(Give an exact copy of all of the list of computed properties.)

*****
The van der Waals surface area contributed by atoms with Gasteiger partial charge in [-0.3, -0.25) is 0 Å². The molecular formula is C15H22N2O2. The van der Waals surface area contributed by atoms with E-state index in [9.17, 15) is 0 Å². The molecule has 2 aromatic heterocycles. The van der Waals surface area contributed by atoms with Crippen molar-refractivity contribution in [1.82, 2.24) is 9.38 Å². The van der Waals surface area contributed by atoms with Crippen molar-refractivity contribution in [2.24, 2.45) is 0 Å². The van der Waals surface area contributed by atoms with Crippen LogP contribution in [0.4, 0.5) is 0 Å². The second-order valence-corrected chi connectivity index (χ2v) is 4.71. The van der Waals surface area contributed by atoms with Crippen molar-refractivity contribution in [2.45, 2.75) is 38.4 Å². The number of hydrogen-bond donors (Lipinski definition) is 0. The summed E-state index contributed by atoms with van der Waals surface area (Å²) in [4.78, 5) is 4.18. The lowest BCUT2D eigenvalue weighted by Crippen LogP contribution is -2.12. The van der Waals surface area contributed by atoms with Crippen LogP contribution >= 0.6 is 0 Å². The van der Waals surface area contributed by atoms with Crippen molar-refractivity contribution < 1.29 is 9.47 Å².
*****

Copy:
The van der Waals surface area contributed by atoms with Gasteiger partial charge in [-0.3, -0.25) is 0 Å². The molecular formula is C15H22N2O2. The van der Waals surface area contributed by atoms with E-state index in [9.17, 15) is 0 Å². The molecule has 2 aromatic heterocycles. The van der Waals surface area contributed by atoms with Crippen molar-refractivity contribution in [1.82, 2.24) is 9.38 Å². The van der Waals surface area contributed by atoms with Crippen molar-refractivity contribution in [2.24, 2.45) is 0 Å². The van der Waals surface area contributed by atoms with Crippen LogP contribution in [0.4, 0.5) is 0 Å². The second-order valence-corrected chi connectivity index (χ2v) is 4.71. The van der Waals surface area contributed by atoms with Crippen molar-refractivity contribution in [2.45, 2.75) is 38.4 Å². The number of hydrogen-bond donors (Lipinski definition) is 0. The summed E-state index contributed by atoms with van der Waals surface area (Å²) in [4.78, 5) is 4.18. The lowest BCUT2D eigenvalue weighted by Crippen LogP contribution is -2.12. The van der Waals surface area contributed by atoms with Crippen LogP contribution >= 0.6 is 0 Å². The van der Waals surface area contributed by atoms with Crippen molar-refractivity contribution < 1.29 is 9.47 Å².